Property
Better data sharing and transparency needed
Laura Lee 
An artist’s impression of a project in Puncak Alam. The hotspot is expected to house 100,000 to 150,000 in the next five years
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The call for better quality information flow on property transactions has grown louder given the continuing soft market conditions and challenging times faced by the property industry, including the retail sub-sector.

This would help investors, developers, real estate consultants and buyers gauge market trends more accurately.

Apart from reports churned out by international and local property consultancy firms, many rely on quarterly statistics and yearly reports from the National Property Information Centre (Napic) under the Ministry of Finance’s Valuation and Property Services Department.

 

Data oriented towards approvals

Area Management Sdn Bhd chairman Datuk Stewart LaBrooy laments that big data are lacking in Malaysia. “What is the vacancy that we are actually suffering? How do we solve this problem?” he asks.

Lack of data is one of the major problems faced by the industry, says Rafiq

Orkney Technologies Sdn Bhd executive chairman Rafiq Jumabhoy concurs, saying the lack of data is a key problem faced by the industry. Orkney provides consultancy services on strategy and project implementation in the real estate and service sectors.

Rafiq finds Napic data biased, historical and oriented towards approvals. “The information tends to be on what have been approved instead of what are being built,” he says.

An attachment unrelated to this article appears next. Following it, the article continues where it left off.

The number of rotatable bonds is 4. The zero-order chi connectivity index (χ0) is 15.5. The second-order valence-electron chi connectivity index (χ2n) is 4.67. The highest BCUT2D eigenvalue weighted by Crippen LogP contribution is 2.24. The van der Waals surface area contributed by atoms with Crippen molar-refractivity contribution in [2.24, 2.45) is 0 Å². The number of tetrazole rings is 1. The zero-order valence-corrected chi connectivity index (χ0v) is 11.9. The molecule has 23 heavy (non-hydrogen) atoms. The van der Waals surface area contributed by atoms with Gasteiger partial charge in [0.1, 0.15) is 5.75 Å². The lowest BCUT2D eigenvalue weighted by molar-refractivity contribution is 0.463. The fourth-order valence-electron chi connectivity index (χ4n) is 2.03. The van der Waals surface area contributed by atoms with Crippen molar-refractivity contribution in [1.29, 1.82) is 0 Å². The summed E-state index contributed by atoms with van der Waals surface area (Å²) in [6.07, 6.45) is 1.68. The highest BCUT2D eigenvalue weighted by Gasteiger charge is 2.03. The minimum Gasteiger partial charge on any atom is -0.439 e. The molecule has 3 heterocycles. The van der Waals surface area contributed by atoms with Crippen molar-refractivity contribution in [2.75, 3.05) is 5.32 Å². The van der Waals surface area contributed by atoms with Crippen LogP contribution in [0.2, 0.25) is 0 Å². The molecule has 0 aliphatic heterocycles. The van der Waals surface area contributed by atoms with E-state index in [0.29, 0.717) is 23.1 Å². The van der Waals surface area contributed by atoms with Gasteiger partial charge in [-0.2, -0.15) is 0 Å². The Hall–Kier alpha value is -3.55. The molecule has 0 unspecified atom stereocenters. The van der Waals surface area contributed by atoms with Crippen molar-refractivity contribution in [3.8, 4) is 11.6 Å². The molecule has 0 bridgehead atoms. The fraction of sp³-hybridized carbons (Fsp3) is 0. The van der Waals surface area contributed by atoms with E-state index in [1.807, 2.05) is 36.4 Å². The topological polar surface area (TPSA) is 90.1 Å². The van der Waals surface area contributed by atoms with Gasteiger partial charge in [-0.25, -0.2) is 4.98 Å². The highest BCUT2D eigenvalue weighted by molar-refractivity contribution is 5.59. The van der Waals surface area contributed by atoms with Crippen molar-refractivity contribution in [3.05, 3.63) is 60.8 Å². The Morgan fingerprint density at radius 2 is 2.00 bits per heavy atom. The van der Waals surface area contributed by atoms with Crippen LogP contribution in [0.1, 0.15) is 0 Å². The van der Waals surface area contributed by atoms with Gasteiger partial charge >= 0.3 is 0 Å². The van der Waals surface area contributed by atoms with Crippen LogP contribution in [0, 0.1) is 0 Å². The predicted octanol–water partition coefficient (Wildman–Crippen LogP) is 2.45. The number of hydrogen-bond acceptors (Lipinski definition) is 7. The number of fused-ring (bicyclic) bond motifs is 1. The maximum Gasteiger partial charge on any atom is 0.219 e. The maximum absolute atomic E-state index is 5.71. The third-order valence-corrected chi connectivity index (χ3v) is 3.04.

Without access to more open and transparent data, industry players concede it would be difficult for them to make informed decisions.

Malaysia Shopping Malls Association (PPK Malaysia) adviser Tan Sri Teo Chiang Kok says the government can help the industry recover from the sluggish market by being forthright with its information concerning applications from various parties.

This covers data on what are being planned, approved and being built, on a more regular basis, he says, adding this would greatly help developers and investors do feasibility studies.

“The sharing of such information is very important and is one of the things we should encourage,” remarks Teo, who is also a director of Bandar Utama City Corp Sdn Bhd, the developer of 1 Utama Shopping Centre and Bandar Utama in Petaling Jaya, Selangor.

Kuala Lumpur Pavilion Sdn Bhd CEO Datuk Joyce Yap wants statistics, including demographic data, to be updated more frequently. The last population census was conducted in 2010 with some key updates from the Department of Statistics recently.

Demographics and data are quite outdated, says Chan

RCMC Sdn Bhd director Richard Chan notices that demographics and data from some councils are quite outdated. Thus, he says retail consultants like himself are forced to go to the ground to get a more realistic gauge of the numbers.

He cites the case of a state’s planning department, which he claims is unaware of what the licensing department is doing. He hopes such poor coordination has been ironed out although this happened a few years ago. He says developers and other affected parties need easier access to data to help them make informed decisions.

Teo believes another area the authorities could assist is by giving faster approvals to building submissions. “This will not only help us in our recovery but will also reduce some of our challenges.”

He says a key challenge faced by the retail industry is shortage of foreign labour, resulting in many food and beverage outlets operating at half or three-quarter capacity.

The operators, he adds, cannot tap the full potential of their businesses as they do not have enough hands to serve customers.